ADDITIONAL DETAILS ABOUT RECORDING PROJECT
Symphony Nos. 5, 8, and 9, as well as incidental music to Hamlet will be released in a 2-album set in May 2016; these works will be recorded during the BSO's 2015-16 season, details of which are available at www.bso.org. In summer 2017, a second 2-album set will include Symphony Nos. 6 and 7, and incidental music from the Suite from King Lear.  Further details about the May 2016 and summer 2017 releases will be available at a later date.

In conjunction with the performances and recordings of Shostakovich's works, the BSO will provide enhanced online materials detailing the BSO's history with Shostakovich, including Serge Koussevitzky's  close advocacy of Shostakovich's music during his BSO music directorship, 1925-49; an interview with Andris Nelsons about his early experiences and strong ties to Shostakovich's music; and fascinating details on the August 14, 1942 American premiere performance of Shostakovich's Seventh Symphony by the Tanglewood Music Center Orchestra.

The BSO and Deutsche Grammophon
Deutsche Grammophon and the Boston Symphony Orchestra's long history of celebrated recording projects dates back more than forty years and encompasses more than 100 recordings. The BSO's relationship with the prestigious DG label was initiated in 1970 with a recording of Ives's Three Places in New England, under the direction of Michael Tilson Thomas-the first BSO recording of music of Charles Ives.  The most recent BSO Deutsche Grammophon recording, in 2007, was of Andre Previn's Concerto for violin and contrabass, featuring Anne-Sophie Mutter and Roman Patkolo and conducted by Mr. Previn.  

The BSO's History with Shostakovich and His Music
Shostakovich's symphonies have figured in the Boston Symphony Orchestra's repertoire on frequent occasions since the BSO's initial performances of the composer's Symphony No. 1 in November 1935. During the 1940s, legendary BSO conductor Serge Koussevitzky led the orchestra in frequent performances of the composer's symphonies 1, 5, 6, 7, 8, and 9, in Boston, at Tanglewood, and out of town in New York, Brooklyn, New Haven, Hartford, Washington, Philadelphia, Pittsburgh, Cleveland, Chicago, Ann Arbor, Rochester, and Toledo. Equally significantly, it was Koussevitzky who gave the first American concert performance of the Symphony No. 7, Leningrad, with the Tanglewood Music Center Orchestra (then known as the Berkshire Music Center Orchestra) at Tanglewood in a Russian Benefit Concert on August 14, 1942 (following the U.S. premiere in a broadcast concert by Toscanini and the NBC Symphony the previous month). Koussevitzky and the Boston Symphony Orchestra made recordings for RCA Victor of the Adagio of the Symphony No. 8 in April 1925 (a recording later reissued as part of a BSO fundraising album in 1989), and of the Symphony No. 9 in November 1946/April 1947. Other Boston Symphony recordings of Shostakovich's music include the composer's Cello Concerto No. 2 with conductor Seiji Ozawa and soloist Mstislav Rostropovich, recorded for Deutsche Grammophon in August 1975; and the Violin Concerto No. 2 with soloist Gidon Kremer under Ozawa's direction, also recorded for Deutsche Grammophon in April 1992. In addition, a September 1964 Boston Symphony telecast of Shostakovich's Symphony No. 1 with Erich Leinsdorf conducting has been released on DVD by IMG Artists.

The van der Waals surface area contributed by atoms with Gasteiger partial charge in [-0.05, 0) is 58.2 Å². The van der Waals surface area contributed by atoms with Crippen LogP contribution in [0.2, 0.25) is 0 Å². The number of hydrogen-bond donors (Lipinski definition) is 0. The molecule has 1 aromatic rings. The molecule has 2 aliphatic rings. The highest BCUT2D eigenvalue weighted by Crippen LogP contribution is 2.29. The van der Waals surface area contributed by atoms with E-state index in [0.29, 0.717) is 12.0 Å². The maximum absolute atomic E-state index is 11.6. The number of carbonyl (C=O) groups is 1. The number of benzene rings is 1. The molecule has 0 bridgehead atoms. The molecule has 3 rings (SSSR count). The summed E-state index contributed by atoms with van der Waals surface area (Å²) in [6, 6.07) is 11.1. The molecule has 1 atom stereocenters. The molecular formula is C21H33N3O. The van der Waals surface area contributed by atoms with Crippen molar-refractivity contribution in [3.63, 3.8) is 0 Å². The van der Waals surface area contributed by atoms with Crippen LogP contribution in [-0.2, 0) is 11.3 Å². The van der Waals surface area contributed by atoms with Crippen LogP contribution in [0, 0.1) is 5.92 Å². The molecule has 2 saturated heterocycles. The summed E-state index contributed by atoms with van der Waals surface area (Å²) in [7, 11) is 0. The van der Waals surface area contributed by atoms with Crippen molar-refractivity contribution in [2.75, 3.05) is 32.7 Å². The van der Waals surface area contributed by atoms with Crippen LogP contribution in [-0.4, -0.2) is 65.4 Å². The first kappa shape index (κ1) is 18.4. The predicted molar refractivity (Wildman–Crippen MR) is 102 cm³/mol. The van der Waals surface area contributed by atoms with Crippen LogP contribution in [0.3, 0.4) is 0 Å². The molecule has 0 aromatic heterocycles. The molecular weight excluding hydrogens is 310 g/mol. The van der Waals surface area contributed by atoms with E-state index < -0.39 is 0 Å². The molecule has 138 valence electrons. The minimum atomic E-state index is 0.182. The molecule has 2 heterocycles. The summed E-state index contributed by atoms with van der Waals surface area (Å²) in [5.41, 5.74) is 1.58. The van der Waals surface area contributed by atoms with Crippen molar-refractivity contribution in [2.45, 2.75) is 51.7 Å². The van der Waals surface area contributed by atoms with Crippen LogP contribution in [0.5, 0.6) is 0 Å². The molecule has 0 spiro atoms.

Other conductors who have led performances of Shostakovich symphonies with the BSO have included BSO music directors Erich Leinsdorf and Seiji Ozawa, BSO conductor emeritus Bernard Haitink, and such distinguished guest conductors as, among others, Paavo Berglund, Leonard Bernstein, James Conlon, Andrew Davis, Valery Gergiev, Mariss Jansons, Vladimir Jurowski, Charles Mackerras, Kurt Masur, André Previn, Gennady Rozhdestvensky, Kurt Sanderling, the composer's son Maxim Shostakovich, Leonard Slatkin, Leopold Stokowski, and Yuri Temirkanov. In 1956, the Boston Symphony Orchestra became the first American orchestra to perform in the U.S.S.R. when it gave five concerts in Leningrad and Moscow under the direction of Charles Munch and Pierre Monteux. In November 1959, as part of a United States-Soviet educational-cultural exchange, Dmitri Shostakovich himself headed a delegation of Soviet composers visiting Symphony Hall to hear a Boston Symphony program of Russian and American music. On August 9, 1975, upon returning to the podium to conduct Shostakovich's already-scheduled Symphony No. 5 as the second half of that night's BSO program at Tanglewood, Mstislav Rostropovich stunned the audience by announcing the news of Shostakovich's death earlier that day--in what may well have been the first public announcement in the U.S. of the composer's death, the news having only just reached Rostropovich during the intermission of that concert.

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PRESS CONTACT:       
Bernadette Horgan, Director of Public Relations (bhorgan@bso.org) 617-638-9285

 

DEUTSCHE GRAMMOPHON BOSTON SYMPHONY ORCHESTRA
SHOSTAKOVICH RECORDING PROJECT

Summer 2015
Passacaglia from Lady Macbeth of Mtsensk
Symphony No. 10

May 2016 (2-album set)
Symphony Nos. 5 & 9

Symphony No. 8
Incidental music to Hamlet

Summer 2017 (2-album set)
Symphony No. 7

Symphony No. 6
Suite from King Lear incidental music